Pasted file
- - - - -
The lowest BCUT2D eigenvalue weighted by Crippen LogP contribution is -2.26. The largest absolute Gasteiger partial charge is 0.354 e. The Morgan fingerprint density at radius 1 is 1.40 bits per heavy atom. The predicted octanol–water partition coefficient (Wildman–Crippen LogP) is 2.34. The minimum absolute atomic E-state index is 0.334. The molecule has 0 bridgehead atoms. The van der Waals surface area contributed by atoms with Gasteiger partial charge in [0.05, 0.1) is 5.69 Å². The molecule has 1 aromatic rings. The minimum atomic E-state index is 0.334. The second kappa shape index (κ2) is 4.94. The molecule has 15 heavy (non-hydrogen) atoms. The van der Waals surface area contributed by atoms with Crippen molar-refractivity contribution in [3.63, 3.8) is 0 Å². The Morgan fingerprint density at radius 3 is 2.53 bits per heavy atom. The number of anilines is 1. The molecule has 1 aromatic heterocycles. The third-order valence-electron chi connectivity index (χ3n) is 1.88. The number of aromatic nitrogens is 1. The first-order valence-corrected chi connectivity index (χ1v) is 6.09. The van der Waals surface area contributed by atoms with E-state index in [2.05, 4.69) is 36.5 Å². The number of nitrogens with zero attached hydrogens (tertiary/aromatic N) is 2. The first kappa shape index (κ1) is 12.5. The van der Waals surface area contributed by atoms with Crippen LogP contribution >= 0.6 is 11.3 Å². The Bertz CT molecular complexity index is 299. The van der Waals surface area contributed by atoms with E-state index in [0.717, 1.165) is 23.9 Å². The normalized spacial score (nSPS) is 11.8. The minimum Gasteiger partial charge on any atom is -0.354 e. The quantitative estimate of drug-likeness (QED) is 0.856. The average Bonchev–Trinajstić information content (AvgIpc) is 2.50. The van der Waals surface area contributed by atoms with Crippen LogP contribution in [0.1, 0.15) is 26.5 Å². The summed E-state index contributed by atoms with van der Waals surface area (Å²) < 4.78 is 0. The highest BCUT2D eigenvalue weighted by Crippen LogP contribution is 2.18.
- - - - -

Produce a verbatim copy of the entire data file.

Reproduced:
The lowest BCUT2D eigenvalue weighted by Crippen LogP contribution is -2.26. The largest absolute Gasteiger partial charge is 0.354 e. The Morgan fingerprint density at radius 1 is 1.40 bits per heavy atom. The predicted octanol–water partition coefficient (Wildman–Crippen LogP) is 2.34. The minimum absolute atomic E-state index is 0.334. The molecule has 0 bridgehead atoms. The van der Waals surface area contributed by atoms with Gasteiger partial charge in [0.05, 0.1) is 5.69 Å². The molecule has 1 aromatic rings. The minimum atomic E-state index is 0.334. The second kappa shape index (κ2) is 4.94. The molecule has 15 heavy (non-hydrogen) atoms. The van der Waals surface area contributed by atoms with Crippen molar-refractivity contribution in [3.63, 3.8) is 0 Å². The Morgan fingerprint density at radius 3 is 2.53 bits per heavy atom. The number of anilines is 1. The molecule has 1 aromatic heterocycles. The third-order valence-electron chi connectivity index (χ3n) is 1.88. The number of aromatic nitrogens is 1. The first-order valence-corrected chi connectivity index (χ1v) is 6.09. The van der Waals surface area contributed by atoms with E-state index in [2.05, 4.69) is 36.5 Å². The number of nitrogens with zero attached hydrogens (tertiary/aromatic N) is 2. The first kappa shape index (κ1) is 12.5. The van der Waals surface area contributed by atoms with Crippen LogP contribution >= 0.6 is 11.3 Å². The Bertz CT molecular complexity index is 299. The van der Waals surface area contributed by atoms with E-state index in [0.717, 1.165) is 23.9 Å². The normalized spacial score (nSPS) is 11.8. The minimum Gasteiger partial charge on any atom is -0.354 e. The quantitative estimate of drug-likeness (QED) is 0.856. The average Bonchev–Trinajstić information content (AvgIpc) is 2.50. The van der Waals surface area contributed by atoms with Crippen LogP contribution in [0.1, 0.15) is 26.5 Å². The summed E-state index contributed by atoms with van der Waals surface area (Å²) < 4.78 is 0. The highest BCUT2D eigenvalue weighted by Crippen LogP contribution is 2.18.